# Variable substitution

In a shell, when you write

``` \$ A='foobar' ; echo \$A
```

the echo command is given the argument foobar. The foobar value has been substituted for the A variable.

Although execline maintains no state, and thus has no real variables, it provides such a substitution facility via substitution commands, namely:

A substitution command takes a key, i.e. a string (which can contain any character but \$, { and }, although it is recommended to use only alphanumerical characters), and a way to compute a value.

## Basics

• If the substitution key is foo, then the substitution command will look for every occurrence of \${foo} or \$foo in the rest of its argv. Note that \${foo}bar matches, but \$foobar does not. To be safe, always use the syntax with braces, unless \$foo is a word on its own.
• Every match is then replaced with the value.

The simplest example is the following:

```#!/command/execlineb
define FOO blah
echo \$FOO
```

which will replace the FOO key with the blah value, then execute the echo command. So that script will print blah on stdout.

## Quoting

execline allows you to write literal \${foo} constructs even when the foo variable is being substituted, thanks to a quoting mechanism. Brace (pun intended) yourself: the following is the most complex part of the whole language.

### Rationale

If we want to be able to have a literal \${foo}, then:

• The \${foo} sequence will mean one of two things: be substituted, or don't be substituted.
• The default (unquoted) action should be: substitute.
• A sequence that means "do not substitute" should be able to appear literally. The quote character should also be able to appear literally before a sequence that means "substitute". (Tricky, eh ?)
• There should be as few quote characters as possible, to avoid shell-like quoting nightmares.

### Syntax

Rule:

• The backslash (\) is a quote character for substitution commands.
• The following rule applies only if the foo key is explicitly used in a substitution command. If no command tries to substitute anything for foo, sequences like \${foo} and preceding backslashes are left untouched.
• (Substitute.) If \${foo} is preceded by 2*n backslashes (an even number), the whole sequence will be replaced with n backslashes, followed by the substituted value.
• (Do not substitute.) If \${foo} is preceded by 2*n+1 backslashes (an odd number), the whole sequence will be replaced with n backslashes, followed by the literal \${foo}.

And now, the catch: the execlineb launcher, as well as the shell, interprets backslashes as escape characters. To make a word that contains a backlash, you need to write two backslashes in your execline script or shell command line. That means that the whole number of backslashes you must write before your \${foo} sequence must be doubled for the substitution command to read the proper number of backslashes and perform its work correctly.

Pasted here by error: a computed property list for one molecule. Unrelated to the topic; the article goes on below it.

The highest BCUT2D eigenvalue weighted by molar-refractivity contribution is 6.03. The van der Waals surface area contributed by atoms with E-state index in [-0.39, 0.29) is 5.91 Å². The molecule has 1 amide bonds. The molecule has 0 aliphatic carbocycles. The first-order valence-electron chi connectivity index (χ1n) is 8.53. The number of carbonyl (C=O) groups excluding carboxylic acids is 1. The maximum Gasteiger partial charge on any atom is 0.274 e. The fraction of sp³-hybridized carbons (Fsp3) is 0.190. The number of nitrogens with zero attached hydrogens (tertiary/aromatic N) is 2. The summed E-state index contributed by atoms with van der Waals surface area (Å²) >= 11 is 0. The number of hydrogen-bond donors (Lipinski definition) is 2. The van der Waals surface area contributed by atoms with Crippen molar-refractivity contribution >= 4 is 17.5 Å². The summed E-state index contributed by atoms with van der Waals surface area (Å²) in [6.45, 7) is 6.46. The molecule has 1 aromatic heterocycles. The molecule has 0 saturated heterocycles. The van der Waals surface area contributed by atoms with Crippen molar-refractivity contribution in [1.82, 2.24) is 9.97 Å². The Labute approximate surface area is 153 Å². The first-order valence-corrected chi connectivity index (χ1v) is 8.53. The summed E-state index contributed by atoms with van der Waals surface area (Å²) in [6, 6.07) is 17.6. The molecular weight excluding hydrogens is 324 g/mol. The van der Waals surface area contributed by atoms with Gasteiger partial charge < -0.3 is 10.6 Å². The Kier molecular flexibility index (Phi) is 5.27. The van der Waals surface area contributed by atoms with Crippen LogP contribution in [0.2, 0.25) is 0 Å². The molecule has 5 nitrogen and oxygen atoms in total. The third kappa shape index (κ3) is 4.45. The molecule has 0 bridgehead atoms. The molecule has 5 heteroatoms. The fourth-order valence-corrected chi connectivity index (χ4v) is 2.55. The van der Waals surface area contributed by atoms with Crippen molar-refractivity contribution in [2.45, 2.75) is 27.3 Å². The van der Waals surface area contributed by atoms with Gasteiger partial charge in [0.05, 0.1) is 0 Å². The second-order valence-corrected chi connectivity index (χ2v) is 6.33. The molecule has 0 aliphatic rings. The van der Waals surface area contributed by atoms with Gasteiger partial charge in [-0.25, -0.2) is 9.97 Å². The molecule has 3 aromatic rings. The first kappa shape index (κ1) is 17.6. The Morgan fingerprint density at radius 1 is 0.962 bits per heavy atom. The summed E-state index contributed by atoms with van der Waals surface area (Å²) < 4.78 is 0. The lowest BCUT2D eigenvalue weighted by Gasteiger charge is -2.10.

Once you keep that in mind, the quoting rule is logical.

### Example

The quoting rule is best illustrated with the following example, where the A key is substituted, and the \$B sequences mean nothing special.

```#!/command/execlineb
define A val
foreground { echo \$A \\\$A \\\\\$A \\\\\\\$A \\\\\\\\\$A \\\\\\\\\\\$A }
echo \$B \\\$B \\\\\$B \\\\\\\$B \\\\\\\\\$B \\\\\\\\\\\$B
```

prints

```val \$A \val \\$A \\val \\\$A
\$B \\$B \\\$B \\\\$B \\\\\$B \\\\\\$B
```

Phew.

## Value transformations

A value can go through several transformations before it is substituted. It can be crunched, chomped, and/or split.

## Substitution of split values

A split value for FOO means that a word containing \${FOO} will be replaced by zero, one, or (usually) more than one word. The value actually means a list of values.

The rule is: substituting a list of values (v1, v2, ...) for a key A is the same as listing the substitutions of every value vi for A.
For instance,

```#!/command/execlineb
define -s FOO "v1 v2 v3" echo prefix-\${FOO}-postfix
```

will substitute three values for \$FOO: v1, v2 and v3. So the echo command will be called with three arguments: prefix-v1-postfix, prefix-v2-postfix, and prefix-v3-postfix.

(Implementation note: the fact that word prefixes are kept is what makes execline's subtitutions secure. Blocks are implemented via prefix space characters; a substitution occurring inside a block will always produce words beginning with the right amount of spaces, thus substituted values cannot prematurely terminate a block.)

### Recursive substitutions

A direct consequence of that rule is that substitutions will be performed recursively if more than one key appears in one word and the values for those keys are split. Parallel substitutions are performed from left to right. For instance, in

```#!/command/execlineb
define -s B "1 2 3" echo \${B}x\${B}
```

the \${B}x\${B} word will be replaced with nine words: 1x1, 1x2, 1x3, 2x1, 2x2, 2x3, 3x1, 3x2, and 3x3, in that order.
Here is an example with two distinct substitutions in parallel:

```#!/command/execlineb
multisubstitute
{
define -s A "a b c d"
define -s B "1 2 3"
}
echo \${A}x\${B}
```

If the left-to-right order does not suit you, then you should perform serial substitutions. For instance, the previous script can be replaced with

```#!/command/execlineb
define -s B "1 2 3"
define -s A "a b c d"
echo \${A}x\${B}
```

and will substitute \${B} first, then \${A}. So it will print

```ax1 bx1 cx1 dx1 ax2 bx2 cx2 dx2 ax3 bx3 cx3 dx3
```

in that order.

## Not for the faint of heart

If you think you have mastered the art of execline substitution, then you can try to do better than these people: